Fast, free and open-source spam filtering system.


Rspamd is an advanced spam filtering system supporting a variety of filtering mechanisms including regular expressions, statistical analysis and custom services such as URL black lists. Each message is analysed by rspamd and given a spam score.

According to this spam score and the user’s settings rspamd recommends an action for the MTA to apply to the message- for example to pass, reject or add a header. Rspamd is designed to process hundreds of messages per second simultaneously.

You can watch the following introduction video from FOSDEM-2016 where I describe the main features of rspamd and explain why rspamd runs so fast.

Rspamd is packaged for the major Linux distributions and is also available via FreeBSD ports and NetBSD pkgsrc.

Spam filtering features

Spam filtering features implemented in Rspamd include:

  • Regular expressions filtering - allows processing of messages, their textual parts, MIME headers and SMTP data received by the MTA against a set of expressions including both normal regular expressions and message processing functions. Rspamd expressions are a powerful tool for filtering messages based on predefined rules. This feature is similar to regular expressions in spamassassin spam filter.

  • SPF module validates a message’s origin against the policy defined in the DNS record of sender’s domain. You can read about SPF policies here. A number of mail systems include SPF support, such as gmail or yahoo mail.

  • DKIM module validates a message cryptographic signature against a public key placed in the DNS record of sender’s domain. Like SPF, this technique is widely adopted and validates that a message was sent from a specific domain.

  • DNS black lists allows to estimate reputation of sender’s IP address or network. Rspamd uses a number of DNS lists including such lists as SORBS or spamhaus. However, rspamd doesn’t trust any specific DNS list and instead uses a conjunction of estimations to avoid mistakes and false positives. Rspamd also uses positive and grey DNS lists for checking for trusted senders.

  • URL black lists are rather similar to DNS black lists but measure reputation of domains seen in URLs. This technique is very useful for finding malicious domains.

  • Statistics - rspamd uses a bayesian classifier based on five gramms of input. This means that the input is evaluated not based on individual words, but organized into chains. This approach achieves better results than traditionally used monogramms (or words literally speaking). It’s described in detail in this paper.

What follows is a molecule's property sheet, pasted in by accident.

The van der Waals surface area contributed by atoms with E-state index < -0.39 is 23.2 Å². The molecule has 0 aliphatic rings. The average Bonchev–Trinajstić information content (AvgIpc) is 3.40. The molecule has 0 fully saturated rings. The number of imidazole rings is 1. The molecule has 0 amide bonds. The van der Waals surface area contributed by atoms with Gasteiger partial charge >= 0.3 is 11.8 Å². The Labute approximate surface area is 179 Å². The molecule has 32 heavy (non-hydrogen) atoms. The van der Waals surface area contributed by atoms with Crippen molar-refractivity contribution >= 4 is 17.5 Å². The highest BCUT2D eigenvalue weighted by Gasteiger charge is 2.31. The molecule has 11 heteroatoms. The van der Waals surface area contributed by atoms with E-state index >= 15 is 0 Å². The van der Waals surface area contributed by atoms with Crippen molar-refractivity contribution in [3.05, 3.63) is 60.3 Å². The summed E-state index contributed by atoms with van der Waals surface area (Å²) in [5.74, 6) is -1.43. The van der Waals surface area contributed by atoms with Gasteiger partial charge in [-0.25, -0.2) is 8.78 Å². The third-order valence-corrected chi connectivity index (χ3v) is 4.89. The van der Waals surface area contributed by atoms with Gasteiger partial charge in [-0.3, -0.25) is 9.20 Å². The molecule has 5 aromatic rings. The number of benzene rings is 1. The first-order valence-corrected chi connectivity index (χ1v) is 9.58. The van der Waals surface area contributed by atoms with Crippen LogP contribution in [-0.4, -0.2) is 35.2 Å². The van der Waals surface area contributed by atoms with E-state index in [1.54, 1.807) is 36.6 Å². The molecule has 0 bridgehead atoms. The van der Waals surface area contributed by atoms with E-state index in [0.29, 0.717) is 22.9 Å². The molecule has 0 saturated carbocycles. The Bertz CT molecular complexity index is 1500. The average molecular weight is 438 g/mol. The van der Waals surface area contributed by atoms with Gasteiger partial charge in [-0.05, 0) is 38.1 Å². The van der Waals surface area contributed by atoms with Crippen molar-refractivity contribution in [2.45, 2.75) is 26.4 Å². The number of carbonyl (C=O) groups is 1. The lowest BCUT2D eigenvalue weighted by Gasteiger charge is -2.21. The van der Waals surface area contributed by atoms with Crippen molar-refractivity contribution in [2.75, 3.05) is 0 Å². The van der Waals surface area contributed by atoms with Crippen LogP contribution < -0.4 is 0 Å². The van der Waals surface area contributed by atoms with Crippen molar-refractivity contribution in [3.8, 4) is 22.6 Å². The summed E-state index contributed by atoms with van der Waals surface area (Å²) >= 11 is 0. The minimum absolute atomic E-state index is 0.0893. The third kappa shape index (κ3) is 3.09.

• Fuzzy hashes - for identifying malicious mail patterns rspamd uses so-called fuzzy hashes. Unlike normal hashes, these structures are designed to hide small differences between text patterns allowing to find similar messages quickly. Rspamd has internal storage of such hashes and can block mass spam sendings quickly based on users’ feedback. Moreover, this allows for feeding rspamd with data from honeypots without polluting the statistical module.

Rspamd uses a conjunction of different techniques to make a final decision about a message. This improves the overall quality of filtering and reduces the number of false positives (i.e. when a innocent message is incorrectly classified as spam). I have tried to simplify rspamd usage by adding the following elements:

  • Web interface - Rspamd is shipped with a fully functional ajax-based web interface that allows for observing rspamd statistics; configuring rules, weights and lists; scanning and learning messages and viewing the history of scans. The interface is self-hosted, requires zero configuration and follows the recent web applications standards. You don’t need a web server or application server to run the web UI - you just need to run rspamd itself.

  • Integration with MTA - Rspamd can work with the most popular mail transfer systems, such as postfix, exim or sendmail. whilst for exim there are several solutions to work with rspamd. Should you require MTA integration then please consult with the integration guide.

  • Extensive Lua API - rspamd ships with hundreds of lua functions that are available to write one’s own rules for efficient and targeted spam filtering.

  • Dynamic tables - rspamd supports dynamic maps containing strings or IP addresses that are checked during runtime and updated in memory when changed. Maps can be stored on disk or accessed over HTTP/HTTPS.